Journalist: Lynn Sherr
When Sally Ride died in 2012, it came as a shock to the world. She managed to keep her pancreatic cancer a secret until it took her life at age 61. But that wasn’t the only secret she kept. As we mentioned, Sally Ride had a partner named Tam O’Shaughnessy, and despite spending almost three decades together, Sally kept her relationship out of the public eye.
Sally’s good friend, Lynn Sherr, found out both of these things minutes before the rest of the world when Ride’s secretary called her. “It certainly was news to me,” Sherr said. She is a journalist who became close with Ride when she was covering the space program for ABC News. “It saddened me that she felt that she couldn’t share that part of her life with me.”
Lynn Sherr Biography
That’s when Tam O’Shaughnessy asked Lynn Sherr if she would write Ride’s biography. Sherr knew this would be a daunting task considering that most of Ride’s accomplishments were public knowledge, such as her historic 1983 flight aboard the Challenger Space Shuttle. However, this is a woman who was good at keeping secrets, and the journalist was ready to uncover them.
Sherr says, “I was pretty thorough, but I’m sure at some point something will turn up and—who knows? – maybe I will add a chapter to the book.” Lynn Sherr was able to dig up some information about her friend and revealed it in her biography, Sally Ride: America’s First Woman in Space.
Tennis Skills Helped her Astronaut Career
Sally Ride was an intelligent and talented woman who didn’t plan on becoming an astronaut. As we mentioned, she loved to play tennis and was passionate about the sport. She almost played professionally, but she chose to pursue physics instead. But it turns out that her knowledge of sports helped her.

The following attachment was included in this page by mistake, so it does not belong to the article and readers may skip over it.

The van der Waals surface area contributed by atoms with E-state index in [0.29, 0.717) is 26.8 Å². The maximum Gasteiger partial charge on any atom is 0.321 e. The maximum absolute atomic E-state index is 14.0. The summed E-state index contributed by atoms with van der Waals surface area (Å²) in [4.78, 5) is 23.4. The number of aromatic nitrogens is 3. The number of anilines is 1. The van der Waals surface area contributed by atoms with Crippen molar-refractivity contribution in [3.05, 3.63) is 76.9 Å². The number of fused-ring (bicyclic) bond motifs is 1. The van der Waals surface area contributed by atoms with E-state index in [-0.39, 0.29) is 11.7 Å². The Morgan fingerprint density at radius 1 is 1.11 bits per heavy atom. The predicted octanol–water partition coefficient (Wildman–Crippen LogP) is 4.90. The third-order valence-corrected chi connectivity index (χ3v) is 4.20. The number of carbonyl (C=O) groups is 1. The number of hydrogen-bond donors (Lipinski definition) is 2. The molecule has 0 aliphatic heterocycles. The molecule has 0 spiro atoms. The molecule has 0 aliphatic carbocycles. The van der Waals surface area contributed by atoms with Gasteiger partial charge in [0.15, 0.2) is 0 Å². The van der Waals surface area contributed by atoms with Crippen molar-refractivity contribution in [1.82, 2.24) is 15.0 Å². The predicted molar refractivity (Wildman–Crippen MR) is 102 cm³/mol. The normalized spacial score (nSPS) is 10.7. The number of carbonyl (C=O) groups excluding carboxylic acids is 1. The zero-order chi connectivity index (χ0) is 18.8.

Her tennis skills really came in handy when it came to operating the Challenger’s robot arm. According to Lynn Sherr, Ride’s impeccable hand-eye coordination helped her beat out the other applicants vying to be the first American woman in space. She may have been able to operate the robotic arms anyway, but the tennis definitely sharpened her ability.
A Secret Meeting with a Russian Cosmonaut
It’s no secret that Sally Ride made history after her 1983 flight. She quickly gained fame and popularity, and NASA sent her on a European tour. At the time, tensions were high with the Soviet Union, and Ride had strict orders not to be photographed with the Soviets.
However, Lynn Sherr found out that when she ran into Svetlana Savitskaya, a Russian cosmonaut, in Budapest, Hungary, the two women ended up arranging a secret meeting through mutual friends. Sherr said, “she certainly never told the state Department about that. They never found out, but does this really surprise you? Sally Ride is all about women’s empowerment, so this just seems like something she would do.”
Turning Down the Head NASA Job
Sally Ride got a hold of some reports showing how the space shuttle’s O-rings could fail in cold temperatures. The report also stated that NASA management knew about it. She decided to give it to another member of the group who was in charge of investigating the 1986 disaster. Thanks to Ride, the truth came out.
President Bill Clinton asked Ride to serve as a NASA Administrator but turned down the position… twice. She later told the Obama administration that she still wasn’t interested. In her biography, Sherr explains, “She really didn’t want to be in the public eye; she didn’t want to deal with the bureaucracy.” I can’t blame her. Her life was publicized enough.
A Spot On The Moon
There is a spot on the moon named after Sally Ride. One of the programs that Ride coordinated was for middle school students to take pictures of the moon from NASA’s two GRAUL spacecraft. When the GRAIL mission was over in 2012, both units crash-landed on the moon. NASA called the spot “Sally K. Ride Impact Site.”
I wish I can get a spot on the moon named after me. I mean, I didn’t do or accomplish anything to deserve such an honor, but Sally Ride certainly has. If you are impressive enough to the point where NASA literally named a spot on the moon after you, you’ve definitely made it. Ride made history and accomplished more than most people in her 61 years.
Believe it or not, Sally Ride wasn’t the only LGBTQ+ female astronaut who made it to space. As we mentioned, Sally set the path for many other women to follow, and Anne McClain was one of them. However, since Sally Ride kept her sexuality a secret throughout her career and life, Anne McClain was considered the first official active LGBTQ+ astronaut in outer space.